How Long Should You Retain Your Financial Records and Receipts?

Businesses and individuals alike should be encouraged to keep good financial records. For businesses, it is a legal requirement to produce financial information when filing tax returns. This includes keeping records of income and outgoings, cash flow and profit. If businesses cannot produce accurate records, problems can arise when declaring tax.

Individuals should also keep good financial records and receipts. This can be useful when tracking previous spending history or planning investments and savings for the future.

Filing tax returns

Financial records for filing tax returns need to be kept for seven years. Information required includes previous returns and tax return deductions. This also includes receipts for interest applied to mortgage payments and contributions towards retirement. Any payments made to charity and alimony also needs to be recorded.

It is important that your financial records are accurate and up to date. That is why many people, individuals employ contractor accountants to help prepare or file their tax returns on their behalf.

The IRS has up to three years to investigate your tax returns once they have been filed. This audit process will uncover any mistakes or fraudulent returns made. If mistakes are found that show you have underestimated gross income by over 25%, the IRS has up to six years to challenge the return.

Individual Retirement Accounts

Financial records must be kept for people making IRA contributions. These records are required to be kept permanently. Contributions made that are non-deductible should also be recorded, to ensure proof of paid tax.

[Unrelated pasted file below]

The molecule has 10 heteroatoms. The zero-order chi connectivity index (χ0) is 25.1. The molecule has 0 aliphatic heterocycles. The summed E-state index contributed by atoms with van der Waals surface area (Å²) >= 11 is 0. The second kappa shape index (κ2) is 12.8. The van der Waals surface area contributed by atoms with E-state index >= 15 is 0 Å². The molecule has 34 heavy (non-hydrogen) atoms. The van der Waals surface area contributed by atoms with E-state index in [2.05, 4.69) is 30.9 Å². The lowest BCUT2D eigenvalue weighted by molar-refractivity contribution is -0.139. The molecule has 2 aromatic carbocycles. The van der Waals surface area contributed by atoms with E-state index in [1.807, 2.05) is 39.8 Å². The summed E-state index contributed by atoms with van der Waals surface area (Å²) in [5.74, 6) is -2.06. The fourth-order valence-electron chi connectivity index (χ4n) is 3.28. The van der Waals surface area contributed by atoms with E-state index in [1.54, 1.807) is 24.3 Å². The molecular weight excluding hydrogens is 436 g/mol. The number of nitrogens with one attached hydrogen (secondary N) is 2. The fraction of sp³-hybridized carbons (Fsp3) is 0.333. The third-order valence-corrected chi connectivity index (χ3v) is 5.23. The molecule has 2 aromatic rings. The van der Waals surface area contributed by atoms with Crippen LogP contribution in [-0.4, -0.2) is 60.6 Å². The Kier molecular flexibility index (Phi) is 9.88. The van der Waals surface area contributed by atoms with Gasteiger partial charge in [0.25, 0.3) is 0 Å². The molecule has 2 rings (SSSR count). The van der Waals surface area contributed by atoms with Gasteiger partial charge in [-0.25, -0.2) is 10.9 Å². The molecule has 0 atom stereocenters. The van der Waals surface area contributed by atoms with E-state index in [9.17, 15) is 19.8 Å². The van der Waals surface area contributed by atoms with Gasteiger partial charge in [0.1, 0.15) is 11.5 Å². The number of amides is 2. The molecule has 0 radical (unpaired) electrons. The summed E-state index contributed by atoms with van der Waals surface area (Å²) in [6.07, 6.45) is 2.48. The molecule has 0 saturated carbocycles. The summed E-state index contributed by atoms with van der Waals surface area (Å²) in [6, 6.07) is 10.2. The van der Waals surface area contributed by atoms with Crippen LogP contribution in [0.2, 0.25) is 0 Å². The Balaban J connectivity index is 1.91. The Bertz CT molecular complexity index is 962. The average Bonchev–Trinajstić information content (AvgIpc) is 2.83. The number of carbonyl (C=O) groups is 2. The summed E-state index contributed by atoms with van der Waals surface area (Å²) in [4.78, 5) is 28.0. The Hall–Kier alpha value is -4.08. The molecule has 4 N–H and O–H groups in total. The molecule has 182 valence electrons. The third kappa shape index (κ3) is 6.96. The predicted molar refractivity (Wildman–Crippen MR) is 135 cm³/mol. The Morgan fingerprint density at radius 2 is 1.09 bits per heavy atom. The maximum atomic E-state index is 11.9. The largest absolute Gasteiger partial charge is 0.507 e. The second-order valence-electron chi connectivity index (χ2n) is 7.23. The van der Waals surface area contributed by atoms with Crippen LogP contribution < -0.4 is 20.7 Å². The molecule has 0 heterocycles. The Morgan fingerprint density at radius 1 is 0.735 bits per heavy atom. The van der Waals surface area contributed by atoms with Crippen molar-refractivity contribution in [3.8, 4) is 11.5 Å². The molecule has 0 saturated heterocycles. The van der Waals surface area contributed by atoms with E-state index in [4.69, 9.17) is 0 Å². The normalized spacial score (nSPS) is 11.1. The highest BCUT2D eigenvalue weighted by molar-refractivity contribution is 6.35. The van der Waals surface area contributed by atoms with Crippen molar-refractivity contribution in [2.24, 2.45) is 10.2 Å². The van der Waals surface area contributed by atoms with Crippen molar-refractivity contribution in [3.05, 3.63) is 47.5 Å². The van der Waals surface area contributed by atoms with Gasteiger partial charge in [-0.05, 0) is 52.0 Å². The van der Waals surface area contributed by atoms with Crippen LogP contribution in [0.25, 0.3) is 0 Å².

Retirement and Savings Statements

The requirement to keep records and bank statements for retirement and savings plans differs depending on the type of records they are. Quarterly statements should be kept until the annual statement is received and if everything is ok, the quarterly statements can be destroyed. On the other hand, annual statements must be kept for the length the account is held.

Bank Records

Checks that relate to business expenses, taxes and payments regarding housing or mortgages must be kept.

Brokerage Statements and Bills

The length of time you possess the securities determines the length of time you must keep brokerage statements. Items such as purchase or sales slips must be kept when filing tax returns in order to show where capital gains and losses have been made.

Bills should be destroyed only when the cancelled check has been received that shows the bill has been paid. However, it is a good idea to keep bills from larger purchases in case you are required to provide proof of their value. This could be required if you are claiming on an insurance policy due to loss or damage.

House or Condominium Records and Receipts

Home improvements and renovations require you to keep a hold of records. This includes receipts that provide details of costs and purchase prices. Financial records relating to the purchase or sale of your home should also be saved and stored carefully. These records include expenses such as legal fees and real estate agent commissions. You should keep these records for up to six years after you have sold your property.

Post by Sophie

4 Responses to How Long Should You Retain Your Financial Records and Receipts?

  1. With the advancements in technology, and the affordability of many of the devices, this really shouldn’t be much of a concern. Between scanners built into printers (or stand-alone), the low cost of writable CD, flash media, or cost-free storage in the cloud, electronic copies of documents can be kept forever with zero to minimal cost. This way, people can spend their time worrying about things that matter.

  2. My grandfather kept everything filed away in his basement. It was interesting to see his true cost basis for some of his investments, but man of man did we have a lot of shredding to do.

    My dad promised me he would keep no more than 7 years worth of financial records as hard copies because of this.

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